Toxicogenomics is a powerful new tool to study the adverse effects of drugs and can provide valuable insight into the mechanism of ADRs. However, analysis of toxicogenomic data can be challenging. Gene expression is a sensitive measure of the overall status of a cell or tissue as reflected by the genome. A number of experimental factors, in addition to drug treatment, may contribute to the overall gene-expression changes in the microarray data. A flow chart of a toxicogenomic study is displayed in . Although not all of the factors in the flow chart will be involved in a single toxicogenomic study, many of them may greatly improve the efficiency of the study in some cases. For instance, one of the difficulties in the interpretation of toxicogenomic data generated from drug exposure is the differentiation of the intended drug pharmacology from off-target adverse effects. Although phenotypic anchoring of transcriptional data is a key in linking cause to effect in order to generate biologically meaningful hypotheses of toxic mechanism, gene regulation caused by therapeutic effects may also change in the same fashion as that caused by off-target toxic effects. In human patients it is even more complicated considering the differences in the health status of the subjects and possible drug interactions. However, in animal models, it has been demonstrated that the use of a reference drug from the same pharmacological class that is devoid of toxicity is very helpful in terms of differentiating gene-expression changes caused by pharmacological effects from those caused by toxic effects [60
]. In addition, timing is a critical factor in the experimental design. It is important to capture the transcriptional changes in early exposure preceding the occurrence of toxicity, but after any nonspecific general acute stress responses, because these changes carry important mechanistic information regarding the mode of action of the drug, while transcriptional changes at the occurrence of toxicity can be more related to an adaptive response to the toxicity or to secondary effects of the toxicity.
Currently, there are numerous techniques developed for microarray data analysis, the description of which is beyond the scope of this review. However, statistical modeling and pattern recognition (such as principle component analysis, clustering and support vector machines) are among the most basic approaches. The application of these analyses provides a high-level view of the overall transcriptomic data by reducing the dimensionality and complexity of the data, and may also generate biologically relevant expression signatures. In addition, although pathway analysis, assisted by a variety of bioinformatics software tools and databases, has been widely adopted in gene-expression data analysis, literature searching is nevertheless important in connecting different bodies of knowledge to discover new genes and pathways involved in a particular adverse response and gain a better interpretation of the toxicogenomic data. Last but not least, transcriptomic data has its own limitations and it can not reflect post-transcriptional changes. Therefore, hypotheses generated based on toxicogenomic studies need to be validated by additional scientific approaches and the extrapolation of a mechanistic hypothesis to human can be assisted by comparative genomic approaches, as well as comparative systems biology approach.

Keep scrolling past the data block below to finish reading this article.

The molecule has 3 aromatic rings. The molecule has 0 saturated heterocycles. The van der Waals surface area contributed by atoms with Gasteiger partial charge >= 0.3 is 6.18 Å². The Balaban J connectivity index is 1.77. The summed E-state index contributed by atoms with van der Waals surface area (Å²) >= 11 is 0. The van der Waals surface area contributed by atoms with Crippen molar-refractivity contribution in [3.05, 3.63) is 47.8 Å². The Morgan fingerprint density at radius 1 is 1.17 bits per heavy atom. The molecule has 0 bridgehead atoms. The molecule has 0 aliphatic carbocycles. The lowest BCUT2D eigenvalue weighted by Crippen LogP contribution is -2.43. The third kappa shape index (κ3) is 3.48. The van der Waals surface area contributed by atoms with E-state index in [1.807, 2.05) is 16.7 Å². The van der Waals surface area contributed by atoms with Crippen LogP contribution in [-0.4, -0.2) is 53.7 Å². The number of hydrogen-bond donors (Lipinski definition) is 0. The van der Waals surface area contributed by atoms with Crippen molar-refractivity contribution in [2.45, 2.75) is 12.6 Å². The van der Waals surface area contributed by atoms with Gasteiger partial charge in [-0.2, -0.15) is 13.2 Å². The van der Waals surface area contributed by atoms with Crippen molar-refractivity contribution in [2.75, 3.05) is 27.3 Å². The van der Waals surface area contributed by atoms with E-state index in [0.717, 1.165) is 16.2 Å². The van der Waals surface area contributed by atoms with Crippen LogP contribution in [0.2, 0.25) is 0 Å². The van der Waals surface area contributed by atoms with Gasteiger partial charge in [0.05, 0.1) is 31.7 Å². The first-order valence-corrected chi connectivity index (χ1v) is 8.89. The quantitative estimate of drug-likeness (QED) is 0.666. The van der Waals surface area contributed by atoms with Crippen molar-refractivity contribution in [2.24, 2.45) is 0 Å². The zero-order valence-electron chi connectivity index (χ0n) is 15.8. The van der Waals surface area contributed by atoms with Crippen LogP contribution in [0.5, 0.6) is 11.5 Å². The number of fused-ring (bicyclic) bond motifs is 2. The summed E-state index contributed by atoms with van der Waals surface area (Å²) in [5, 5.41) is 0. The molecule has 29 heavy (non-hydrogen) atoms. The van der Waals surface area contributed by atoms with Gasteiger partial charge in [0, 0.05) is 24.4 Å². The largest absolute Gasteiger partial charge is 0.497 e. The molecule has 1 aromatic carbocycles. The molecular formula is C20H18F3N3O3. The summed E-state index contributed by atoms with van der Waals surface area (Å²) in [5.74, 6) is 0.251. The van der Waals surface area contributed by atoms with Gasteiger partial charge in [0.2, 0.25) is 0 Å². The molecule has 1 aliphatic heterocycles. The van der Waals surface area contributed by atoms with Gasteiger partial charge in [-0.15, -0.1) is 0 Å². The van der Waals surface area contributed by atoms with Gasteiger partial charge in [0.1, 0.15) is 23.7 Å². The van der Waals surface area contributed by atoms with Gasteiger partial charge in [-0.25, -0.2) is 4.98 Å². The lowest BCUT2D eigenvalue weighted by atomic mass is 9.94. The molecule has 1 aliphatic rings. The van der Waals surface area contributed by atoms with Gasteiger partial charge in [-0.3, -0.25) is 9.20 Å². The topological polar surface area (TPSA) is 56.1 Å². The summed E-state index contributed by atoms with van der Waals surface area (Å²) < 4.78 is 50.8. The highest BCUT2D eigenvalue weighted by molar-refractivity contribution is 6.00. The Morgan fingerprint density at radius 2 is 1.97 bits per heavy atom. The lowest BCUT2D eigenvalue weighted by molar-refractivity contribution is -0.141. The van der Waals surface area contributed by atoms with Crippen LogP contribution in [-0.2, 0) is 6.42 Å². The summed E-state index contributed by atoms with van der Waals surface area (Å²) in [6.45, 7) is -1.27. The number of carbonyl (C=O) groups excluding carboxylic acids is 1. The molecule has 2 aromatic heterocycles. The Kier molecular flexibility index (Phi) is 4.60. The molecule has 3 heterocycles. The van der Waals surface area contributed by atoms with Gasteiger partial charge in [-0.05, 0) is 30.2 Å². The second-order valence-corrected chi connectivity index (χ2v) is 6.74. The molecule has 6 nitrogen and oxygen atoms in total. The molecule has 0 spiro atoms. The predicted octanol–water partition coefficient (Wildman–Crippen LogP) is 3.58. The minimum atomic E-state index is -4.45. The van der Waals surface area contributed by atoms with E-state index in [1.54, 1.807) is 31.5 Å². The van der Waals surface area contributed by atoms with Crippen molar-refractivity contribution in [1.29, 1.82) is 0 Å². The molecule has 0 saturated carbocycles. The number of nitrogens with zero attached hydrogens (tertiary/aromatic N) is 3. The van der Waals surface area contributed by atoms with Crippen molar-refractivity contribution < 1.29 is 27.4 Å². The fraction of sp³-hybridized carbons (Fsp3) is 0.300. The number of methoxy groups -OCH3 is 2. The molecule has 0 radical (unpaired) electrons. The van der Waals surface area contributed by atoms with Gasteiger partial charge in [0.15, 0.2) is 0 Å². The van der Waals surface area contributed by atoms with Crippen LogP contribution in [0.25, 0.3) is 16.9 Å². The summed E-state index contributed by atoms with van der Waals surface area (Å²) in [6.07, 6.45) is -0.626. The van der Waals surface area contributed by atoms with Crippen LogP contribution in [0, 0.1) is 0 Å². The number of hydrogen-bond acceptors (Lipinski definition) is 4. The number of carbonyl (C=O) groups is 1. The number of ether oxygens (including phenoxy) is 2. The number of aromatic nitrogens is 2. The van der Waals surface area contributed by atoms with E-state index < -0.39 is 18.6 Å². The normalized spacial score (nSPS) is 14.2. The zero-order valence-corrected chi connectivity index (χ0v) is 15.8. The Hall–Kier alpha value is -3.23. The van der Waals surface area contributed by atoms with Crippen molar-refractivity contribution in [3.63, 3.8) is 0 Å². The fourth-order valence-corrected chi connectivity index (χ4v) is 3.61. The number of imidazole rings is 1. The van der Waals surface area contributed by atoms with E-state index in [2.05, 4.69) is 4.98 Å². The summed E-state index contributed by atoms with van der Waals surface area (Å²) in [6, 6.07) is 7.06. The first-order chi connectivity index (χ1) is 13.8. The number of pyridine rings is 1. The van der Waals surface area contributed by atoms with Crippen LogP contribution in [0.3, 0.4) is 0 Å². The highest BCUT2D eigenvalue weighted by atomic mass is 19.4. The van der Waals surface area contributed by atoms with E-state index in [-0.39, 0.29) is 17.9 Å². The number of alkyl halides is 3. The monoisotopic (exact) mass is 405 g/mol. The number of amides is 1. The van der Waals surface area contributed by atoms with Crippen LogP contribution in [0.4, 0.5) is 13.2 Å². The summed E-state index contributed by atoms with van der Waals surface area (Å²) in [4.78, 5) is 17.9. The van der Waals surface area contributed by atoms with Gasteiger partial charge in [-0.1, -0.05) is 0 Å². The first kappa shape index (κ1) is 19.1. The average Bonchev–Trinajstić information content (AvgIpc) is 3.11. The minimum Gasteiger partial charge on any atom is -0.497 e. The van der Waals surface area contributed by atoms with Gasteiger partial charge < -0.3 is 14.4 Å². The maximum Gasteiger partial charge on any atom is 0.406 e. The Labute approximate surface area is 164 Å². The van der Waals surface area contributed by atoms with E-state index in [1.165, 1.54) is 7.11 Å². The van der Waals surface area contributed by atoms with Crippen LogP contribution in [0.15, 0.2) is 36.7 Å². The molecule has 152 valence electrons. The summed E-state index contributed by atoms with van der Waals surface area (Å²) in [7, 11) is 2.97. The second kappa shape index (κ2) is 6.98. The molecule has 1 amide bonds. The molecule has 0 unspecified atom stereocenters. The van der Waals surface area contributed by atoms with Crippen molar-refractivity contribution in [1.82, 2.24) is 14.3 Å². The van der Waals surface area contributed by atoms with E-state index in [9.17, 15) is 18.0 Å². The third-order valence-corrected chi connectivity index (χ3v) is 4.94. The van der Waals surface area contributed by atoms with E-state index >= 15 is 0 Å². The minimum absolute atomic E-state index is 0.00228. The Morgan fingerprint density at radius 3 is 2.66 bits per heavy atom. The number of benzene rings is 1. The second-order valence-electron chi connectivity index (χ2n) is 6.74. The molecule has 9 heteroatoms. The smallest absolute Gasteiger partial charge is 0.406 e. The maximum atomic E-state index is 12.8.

One of the most important issues in the management of ADRs is to develop noninvasive biomarkers that can be used in clinic for the early detection of drug-induced adverse effects. Blood, and specifically the blood transcriptome, is an excellent resource for such noninvasive early-detection makers. The use of human peripheral blood transcriptional profiling to assess the status of diseases, including cancer and cardiovascular diseases, and environmental exposure risks has been described by several reviews [50
]. It has also been reported recently that a gene-expression signature in the peripheral blood mononuclear cells, which consists of 29 genes, can distinguish individuals with early-stage non-small-cell lung cancer from individuals with nonmalignant lung disease with approximately 80% accuracy [63
]. Although there have not been many successful clinical applications of peripheral blood transcriptome analysis in the detection of drug-induced toxicity, the study of APAP toxicity in both rats and humans has demonstrated that the peripheral blood transcriptome certainly holds the potential to be used as a biomarker for the early detection of ADRs [57
In the last decade, there have been collaborative efforts among academia, government and industry in generating toxicogenomic data on a variety of industry chemicals and pharmaceutical compounds. The purpose was to better understand the mode of action of these compounds, generate detection biomarkers, and also improve the data analysis strategy. Several databases have been generated as an outcome of these efforts and provide a wonderful resource for queries about genome response to a variety of compounds, including some pharmaceuticals. For example, the Chemical Effects in Biological Systems database at NIEHS hosts rodent toxicogenomic data, which was generated by in-house studies at the NIEHS, the National Toxicology Program and a number of consortia, including the HESI toxicogenomics projects and the Toxicogenomics Research Consortium, as well as research laboratories from various universities and companies [64